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Theories In American Politics: Pluralism Essay

664 words - 3 pages

The pluralistic theory best explains the American political system wherein many group and individual’s interests are represented and there is no dominant class or elitist system of power with control over multiple aspects of government. While it may be argued that the pluralist theory is an optimist view of the power within the American government that underestimates the control wielded by the elite individuals or influential corporations it still portrays an accurate picture of the dispersed structure of power. The mere fact that political parties, economic classes and an array of interest groups exists gives credence to the pluralist theory. Competing interests vie for control of different aspects of the political system. At the same time politicians search for ways to represent the interests of their constituents effectively. All of this occurs within the dynamics of pluralism.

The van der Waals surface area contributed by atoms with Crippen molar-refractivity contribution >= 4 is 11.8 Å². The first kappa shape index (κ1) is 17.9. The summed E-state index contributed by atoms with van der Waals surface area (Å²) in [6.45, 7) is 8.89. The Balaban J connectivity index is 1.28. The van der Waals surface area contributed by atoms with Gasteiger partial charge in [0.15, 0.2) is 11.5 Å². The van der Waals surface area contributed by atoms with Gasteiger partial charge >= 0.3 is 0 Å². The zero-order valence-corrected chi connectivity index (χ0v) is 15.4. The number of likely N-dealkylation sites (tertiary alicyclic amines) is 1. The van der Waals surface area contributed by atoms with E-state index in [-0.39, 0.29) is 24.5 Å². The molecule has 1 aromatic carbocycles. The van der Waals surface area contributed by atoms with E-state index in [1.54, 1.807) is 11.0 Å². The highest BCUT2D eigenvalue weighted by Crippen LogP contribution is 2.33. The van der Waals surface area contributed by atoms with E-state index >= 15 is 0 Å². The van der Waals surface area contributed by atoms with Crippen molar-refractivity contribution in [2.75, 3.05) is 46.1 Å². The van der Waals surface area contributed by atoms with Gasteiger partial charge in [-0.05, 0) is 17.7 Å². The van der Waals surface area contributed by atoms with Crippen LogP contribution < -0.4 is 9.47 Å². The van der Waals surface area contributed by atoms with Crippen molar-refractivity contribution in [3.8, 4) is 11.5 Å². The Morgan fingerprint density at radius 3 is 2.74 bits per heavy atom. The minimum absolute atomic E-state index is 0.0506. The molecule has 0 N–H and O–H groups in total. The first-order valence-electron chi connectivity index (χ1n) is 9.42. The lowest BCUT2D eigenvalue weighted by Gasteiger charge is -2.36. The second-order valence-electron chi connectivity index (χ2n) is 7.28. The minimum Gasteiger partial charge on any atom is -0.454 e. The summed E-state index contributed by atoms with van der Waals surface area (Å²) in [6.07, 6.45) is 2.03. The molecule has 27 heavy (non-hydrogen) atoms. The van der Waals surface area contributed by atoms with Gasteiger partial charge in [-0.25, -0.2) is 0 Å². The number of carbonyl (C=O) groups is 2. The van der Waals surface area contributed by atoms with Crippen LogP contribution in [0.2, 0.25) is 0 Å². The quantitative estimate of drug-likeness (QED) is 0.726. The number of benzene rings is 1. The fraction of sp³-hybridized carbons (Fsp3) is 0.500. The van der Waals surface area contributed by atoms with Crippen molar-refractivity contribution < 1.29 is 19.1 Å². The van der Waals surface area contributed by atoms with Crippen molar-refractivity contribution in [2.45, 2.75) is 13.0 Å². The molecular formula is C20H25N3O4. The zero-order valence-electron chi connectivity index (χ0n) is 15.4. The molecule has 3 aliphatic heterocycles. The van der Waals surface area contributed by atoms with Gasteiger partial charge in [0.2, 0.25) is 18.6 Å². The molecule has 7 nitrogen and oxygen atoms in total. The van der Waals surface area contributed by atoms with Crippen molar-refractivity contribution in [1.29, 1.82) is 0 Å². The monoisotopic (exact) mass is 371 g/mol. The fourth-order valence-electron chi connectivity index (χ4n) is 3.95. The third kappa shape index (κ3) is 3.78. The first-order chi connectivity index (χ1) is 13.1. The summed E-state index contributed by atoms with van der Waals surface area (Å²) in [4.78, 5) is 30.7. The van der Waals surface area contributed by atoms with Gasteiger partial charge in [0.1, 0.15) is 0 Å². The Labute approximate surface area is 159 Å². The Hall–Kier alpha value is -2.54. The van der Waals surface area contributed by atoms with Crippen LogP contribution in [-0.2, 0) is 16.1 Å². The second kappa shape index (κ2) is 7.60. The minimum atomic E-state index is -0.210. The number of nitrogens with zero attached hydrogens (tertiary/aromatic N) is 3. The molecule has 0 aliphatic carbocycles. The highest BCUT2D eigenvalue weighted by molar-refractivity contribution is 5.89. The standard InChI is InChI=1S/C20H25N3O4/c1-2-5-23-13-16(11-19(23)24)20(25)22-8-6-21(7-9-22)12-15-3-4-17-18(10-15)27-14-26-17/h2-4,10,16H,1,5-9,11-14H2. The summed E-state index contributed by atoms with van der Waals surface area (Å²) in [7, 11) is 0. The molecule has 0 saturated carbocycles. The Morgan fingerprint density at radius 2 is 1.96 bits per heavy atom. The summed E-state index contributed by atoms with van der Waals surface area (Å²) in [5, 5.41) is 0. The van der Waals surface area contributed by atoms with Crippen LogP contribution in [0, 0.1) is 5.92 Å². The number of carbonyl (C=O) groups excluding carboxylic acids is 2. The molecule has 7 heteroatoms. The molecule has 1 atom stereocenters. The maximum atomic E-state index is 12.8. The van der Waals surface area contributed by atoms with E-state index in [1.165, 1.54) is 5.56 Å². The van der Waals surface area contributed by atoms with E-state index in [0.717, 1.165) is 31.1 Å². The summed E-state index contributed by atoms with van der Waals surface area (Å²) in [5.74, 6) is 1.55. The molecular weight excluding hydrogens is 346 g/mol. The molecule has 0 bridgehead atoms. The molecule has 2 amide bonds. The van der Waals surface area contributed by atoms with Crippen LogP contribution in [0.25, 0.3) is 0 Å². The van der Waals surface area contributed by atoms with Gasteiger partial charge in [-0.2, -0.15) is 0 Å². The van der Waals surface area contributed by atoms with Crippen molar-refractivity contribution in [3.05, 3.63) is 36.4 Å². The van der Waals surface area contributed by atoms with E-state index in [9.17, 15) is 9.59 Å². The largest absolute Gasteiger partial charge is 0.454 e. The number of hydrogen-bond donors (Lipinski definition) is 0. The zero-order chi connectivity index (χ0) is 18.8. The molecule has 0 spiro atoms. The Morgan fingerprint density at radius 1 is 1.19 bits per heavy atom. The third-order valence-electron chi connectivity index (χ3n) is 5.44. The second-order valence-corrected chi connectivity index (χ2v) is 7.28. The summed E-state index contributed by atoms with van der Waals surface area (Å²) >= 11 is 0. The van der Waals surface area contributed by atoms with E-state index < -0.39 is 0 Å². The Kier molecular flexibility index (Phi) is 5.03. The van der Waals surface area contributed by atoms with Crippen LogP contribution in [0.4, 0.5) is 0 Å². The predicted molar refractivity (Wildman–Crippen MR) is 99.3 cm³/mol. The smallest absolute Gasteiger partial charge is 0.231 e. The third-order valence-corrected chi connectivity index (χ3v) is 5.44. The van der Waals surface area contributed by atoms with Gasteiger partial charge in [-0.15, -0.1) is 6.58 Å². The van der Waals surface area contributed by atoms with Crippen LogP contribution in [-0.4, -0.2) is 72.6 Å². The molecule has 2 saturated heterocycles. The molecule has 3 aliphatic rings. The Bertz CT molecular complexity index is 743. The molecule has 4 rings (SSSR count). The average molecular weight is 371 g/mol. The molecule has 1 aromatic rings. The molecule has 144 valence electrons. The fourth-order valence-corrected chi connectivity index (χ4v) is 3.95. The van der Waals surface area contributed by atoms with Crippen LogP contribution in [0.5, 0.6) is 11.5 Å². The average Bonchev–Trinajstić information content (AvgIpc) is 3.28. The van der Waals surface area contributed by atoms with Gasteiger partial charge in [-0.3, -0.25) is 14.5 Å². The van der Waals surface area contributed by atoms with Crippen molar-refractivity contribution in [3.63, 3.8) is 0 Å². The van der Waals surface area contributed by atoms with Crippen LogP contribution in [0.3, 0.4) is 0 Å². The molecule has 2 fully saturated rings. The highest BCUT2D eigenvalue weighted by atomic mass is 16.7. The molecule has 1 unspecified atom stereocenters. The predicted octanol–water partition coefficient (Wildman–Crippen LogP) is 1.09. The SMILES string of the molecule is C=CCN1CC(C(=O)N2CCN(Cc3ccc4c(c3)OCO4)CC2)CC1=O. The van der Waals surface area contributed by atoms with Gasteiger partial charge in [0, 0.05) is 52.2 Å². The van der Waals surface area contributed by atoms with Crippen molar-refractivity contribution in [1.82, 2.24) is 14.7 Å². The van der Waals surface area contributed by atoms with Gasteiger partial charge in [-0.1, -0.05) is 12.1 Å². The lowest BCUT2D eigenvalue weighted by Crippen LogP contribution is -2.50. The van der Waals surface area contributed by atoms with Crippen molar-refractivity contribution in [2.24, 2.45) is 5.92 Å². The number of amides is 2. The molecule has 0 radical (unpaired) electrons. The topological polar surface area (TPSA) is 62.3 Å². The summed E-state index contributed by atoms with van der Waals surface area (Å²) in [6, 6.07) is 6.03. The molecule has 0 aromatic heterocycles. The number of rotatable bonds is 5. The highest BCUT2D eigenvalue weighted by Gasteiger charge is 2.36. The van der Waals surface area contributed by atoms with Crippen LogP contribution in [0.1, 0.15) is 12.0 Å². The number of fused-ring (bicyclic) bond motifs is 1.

Pluralism allows for the involvement of the politically motivated as well as the casually engaged. In the pluralist system not all citizens are actively involved at all times. All citizens can choose their level of involvement within the political system. Additionally, reasonably recent elections indicate that individuals for a variety of ethnicity, religions and backgrounds have the ability to represent the citizens.” At least in theory, anyone can enter the political stratum where numerous interest groups compete and bargain for their goals” (Dahl 88). This does not limit entry to a particular group or faction of society and allows any group or individual to step forward and influence governmental action. The Tea Party movement of today is an example of individuals, previously uninvolved in politics, taking an active role is the persuasion of policy makers. Many events are considered ‘grassroots’ movements and stem from citizens passion about an issue and the movement of that issue into the political spotlight.
Pluralism results in a constant give and take of opposing factions in the political arena. There is no one group that is all powerful or influential in more than one realm of power. The elitist theory...

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